Life in prison without parole is a death sentence; merely by different means. If we can't ever execute anyone because we can't be 100% certain of their guilt, then why is it morally or ethically sound to allow potentially innocent people to rot in prison for the rest of their lives? Or even just for a few decades? There's almost certainly more innocent people who've been rotting in prison for decades than innocent people who've been sent to Death Row. Not just nominally, but due to the higher burden of proof (and endless appeals system) for Death Row prisoners, I would suggest it's a virtual certainty that the rates of innocent people rotting in prison for the rest of their lives is also much higher. Why is that more acceptable than executions?

Does this mean that contract killers should get leniency because, after all, they're not killing people for revenge but as mere business? Especially if they use a clean method - which, as the summary noted, is what "humane" really means in this context?

They're committing murder. The state is not (by the very definition of murder). I would submit that all murderers should qualify for the death penalty. I would extend that out to any other individual who cannot be rehabilitated (assuming an effective means of rehabilitation is in place - which is admittedly not our current prison system).

And keep in mind, this is all merely a thought exercise as it's all predicated upon major, fundamental reforms from the police investigations to the courtroom trials to the prison system. I'm not defending the criminal justice system we have today as it's vastly more flawed than need be and I'm not even defending the use of the death penalty within that system. I seek merely to demonstrate that there is nothing inherently wrong or unjust about the state executing guilty individuals who are truly beyond rehabilitation.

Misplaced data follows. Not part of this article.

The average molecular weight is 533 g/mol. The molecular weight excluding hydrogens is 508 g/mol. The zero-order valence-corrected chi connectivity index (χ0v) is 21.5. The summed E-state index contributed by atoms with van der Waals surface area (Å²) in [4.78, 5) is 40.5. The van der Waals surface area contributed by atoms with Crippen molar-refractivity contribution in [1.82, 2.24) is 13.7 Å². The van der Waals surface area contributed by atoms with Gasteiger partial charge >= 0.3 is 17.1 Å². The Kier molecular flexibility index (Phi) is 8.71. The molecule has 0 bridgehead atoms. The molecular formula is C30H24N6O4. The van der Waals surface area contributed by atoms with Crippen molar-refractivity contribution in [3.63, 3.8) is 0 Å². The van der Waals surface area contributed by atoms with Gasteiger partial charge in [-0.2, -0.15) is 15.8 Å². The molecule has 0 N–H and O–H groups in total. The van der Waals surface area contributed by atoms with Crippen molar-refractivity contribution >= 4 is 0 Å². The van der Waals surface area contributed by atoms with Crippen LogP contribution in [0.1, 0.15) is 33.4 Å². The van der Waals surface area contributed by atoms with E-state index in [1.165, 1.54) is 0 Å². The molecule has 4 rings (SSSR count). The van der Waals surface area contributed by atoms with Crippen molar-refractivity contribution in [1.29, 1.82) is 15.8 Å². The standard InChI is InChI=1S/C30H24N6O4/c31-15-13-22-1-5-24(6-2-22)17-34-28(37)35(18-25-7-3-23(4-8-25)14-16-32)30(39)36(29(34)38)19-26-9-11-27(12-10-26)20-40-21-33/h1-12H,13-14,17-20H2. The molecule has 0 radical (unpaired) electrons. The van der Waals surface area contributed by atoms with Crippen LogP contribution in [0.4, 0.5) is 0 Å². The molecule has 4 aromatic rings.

Comment: Re:Please stop. Just stop (Score 1) 1081

by Loki_1929 (#49262485) Attached to: How To Execute People In the 21st Century

Does it matter how many? One is already too many, for you killed an innocent man.

One is too many to have die in a prison cell after years or decades of rotting there. The effect is still the same; an innocent man dies at the hands of the state. Based on this, we should release all prisoners because we can't ever be 100% certain any one of them is guilty, yes?

(if this ever happens, I'll be on an airplane beforehand going somewhere far away while the rest of you sort out the consequences)

Essentially that should qualify the governor in question for his own frying chair for he killed someone (by proxy) who had done nothing to deserve this.

That's absurd. The very, very worst case you could make against a governor would be conspiracy to commit involuntary manslaughter, which isn't even defined as a crime anywhere that I'm aware. You could possibly make a case for involuntary manslaughter against the police, prosecutor, and jury, but that's also asinine at best. Further, I don't know of anyone who would support the death penalty for involuntary manslaughter. Finally, the premise itself is absurd. Outside of fraud or negligence, there's no reasonable case to be made at all. Now if the prosecutor withheld critical evidence, I would fully support going after them with the full force of the law. Same for the police and anyone else involved.

"I've seen it. It's rubbish." -- Marvin the Paranoid Android